Please see Discipline Matrix: Misuse of computer   Behavior Matrix


We expect each student to develop the good habit of honesty in all areas of academic life. 

5.04 – Evaluations and Assessments

All teaching staff at PCK use data to inform instruction, both program-wide and at the individual student level. Students enrolled at PCK will participate in building-wide standardized assessment that can include: Dibels, MAPs, CoGats, and any other assessment deemed necessary by the teacher. PCK also follows the Douglas County School District practice of standardized testing.

Colorado State Law 22-7-409(1.2)(d)(I)(A) states that all students enrolled in public school are required to take the State Standardized Assessment. PCK complies with this mandate.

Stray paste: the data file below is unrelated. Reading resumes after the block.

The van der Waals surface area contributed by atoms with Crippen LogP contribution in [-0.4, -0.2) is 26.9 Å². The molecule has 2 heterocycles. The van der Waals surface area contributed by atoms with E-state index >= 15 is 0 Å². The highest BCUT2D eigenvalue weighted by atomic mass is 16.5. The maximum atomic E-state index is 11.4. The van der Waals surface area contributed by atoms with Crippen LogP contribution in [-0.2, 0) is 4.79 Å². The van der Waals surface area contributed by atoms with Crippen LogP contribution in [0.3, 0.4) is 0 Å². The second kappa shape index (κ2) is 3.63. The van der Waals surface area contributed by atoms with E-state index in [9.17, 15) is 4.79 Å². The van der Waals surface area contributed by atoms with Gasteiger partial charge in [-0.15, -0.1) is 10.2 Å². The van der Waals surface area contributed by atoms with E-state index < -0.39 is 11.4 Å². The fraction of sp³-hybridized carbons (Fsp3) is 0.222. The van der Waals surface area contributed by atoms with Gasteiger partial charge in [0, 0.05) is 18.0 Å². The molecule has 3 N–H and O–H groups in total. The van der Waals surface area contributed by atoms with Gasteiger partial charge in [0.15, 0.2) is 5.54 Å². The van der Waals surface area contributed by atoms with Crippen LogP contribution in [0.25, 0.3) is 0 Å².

(approved OC 2/10/14)

The PARCC (Partnerships for Assessment of Readiness for College and Careers) for English Language Arts and Math is administered to students in 3rd – 8th grade in the spring between mid March and the end of April. Results will be mailed to parents as soon as they are made available by the Colorado Department of Education. 

CMAS (Colorado Measures of Academic Success) for Science and Social Studies is administered to students in 4th, 5th, 7th and 8th grade. Science is administered to 5th and 8th graders every year in April. Social Studies is administered to 4th and 7th graders in April if chosen through the random selection process. Results will be mailed to parents as soon as they are made available by the Colorado Department of Education.